Syrian regime reportedly uses chlorine gas in Aleppo

Dozens of people treated for breathing problems in Aleppo after regime helicopters drop barrel bombs which may have contained chlorine gas.

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Ben Ariel,

Site of regime bombing in Aleppo
Site of regime bombing in Aleppo
Reuters

Dozens of people had to be treated for breathing problems in the Syrian battlefront city of Aleppo after regime helicopters dropped barrel bombs on a rebel-held district Tuesday, a monitor said, according to AFP.

In addition, rebel gunfire killed five people in Azamiyeh, a government-controlled area in Aleppo, the Syrian Observatory for Human Rights said.

The bombs that left more than 70 people choking and in need of treatment were dropped from helicopters on the Sukkari neighborhood, the Britain-based monitor said, adding most were civilians.

The opposition Aleppo Media Centre charged on its Twitter account that Sukkari was the target of a chlorine attack.

Observatory head Rami Abdel Rahman was unable to confirm the claim but said that no one was killed in the strikes.

A Sukkari resident told AFP a "very strong smell" filled the neighborhood after it was hit by a barrel bomb and that he and others had difficulty breathing.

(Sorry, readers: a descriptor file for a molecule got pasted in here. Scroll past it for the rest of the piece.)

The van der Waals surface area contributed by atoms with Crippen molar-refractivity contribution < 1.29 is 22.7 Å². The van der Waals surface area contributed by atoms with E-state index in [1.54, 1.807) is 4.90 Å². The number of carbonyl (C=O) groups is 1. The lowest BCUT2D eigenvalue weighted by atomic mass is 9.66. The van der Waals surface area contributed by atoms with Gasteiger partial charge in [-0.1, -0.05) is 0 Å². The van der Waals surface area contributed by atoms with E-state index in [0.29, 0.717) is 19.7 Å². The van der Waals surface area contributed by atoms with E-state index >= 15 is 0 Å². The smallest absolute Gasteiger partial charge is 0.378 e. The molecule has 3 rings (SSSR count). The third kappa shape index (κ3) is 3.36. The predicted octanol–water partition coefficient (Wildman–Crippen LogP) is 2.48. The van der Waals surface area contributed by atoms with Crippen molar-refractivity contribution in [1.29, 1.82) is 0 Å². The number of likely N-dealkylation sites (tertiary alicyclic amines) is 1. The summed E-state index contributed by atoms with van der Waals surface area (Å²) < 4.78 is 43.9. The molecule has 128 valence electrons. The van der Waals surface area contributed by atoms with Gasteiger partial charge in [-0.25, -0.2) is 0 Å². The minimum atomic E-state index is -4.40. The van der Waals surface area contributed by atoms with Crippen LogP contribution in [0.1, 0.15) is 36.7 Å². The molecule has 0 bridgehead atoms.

Chemical weapons being used during the Syrian civil war have been a cause for concern, as both sides in the war have traded accusations of attacks against civilians and use of unconventional weapons including chlorine and mustard gas.

A UN-led investigation recently blamed the Syrian regime for at least two chemical attacks, one in 2014 and another in 2015.

Previous reports from the Organization for the Prohibition of Chemical Weapons (OPCW) had concluded that toxic gases have been used as weapons in Syria's five-year war, but stopped short of identifying the perpetrators.

But the latest panel of inquiry, known as the Joint Investigative Mechanism (JIM), for the first time pointed the finger of blame at the Assad regime for chemical weapons use after years of denial from Damascus.

Syria's ally Russia later said it had "very serious questions" about the report while the Syrian envoy to the world body, Bashar Jaafari, rejected the findings.

The government in Damascus argues that claims that it used chemical weapons are only meant to "serve political agendas".

Chlorine use as a weapon is banned under the Chemical Weapons Convention, which Syria joined in 2013, under pressure from Russia.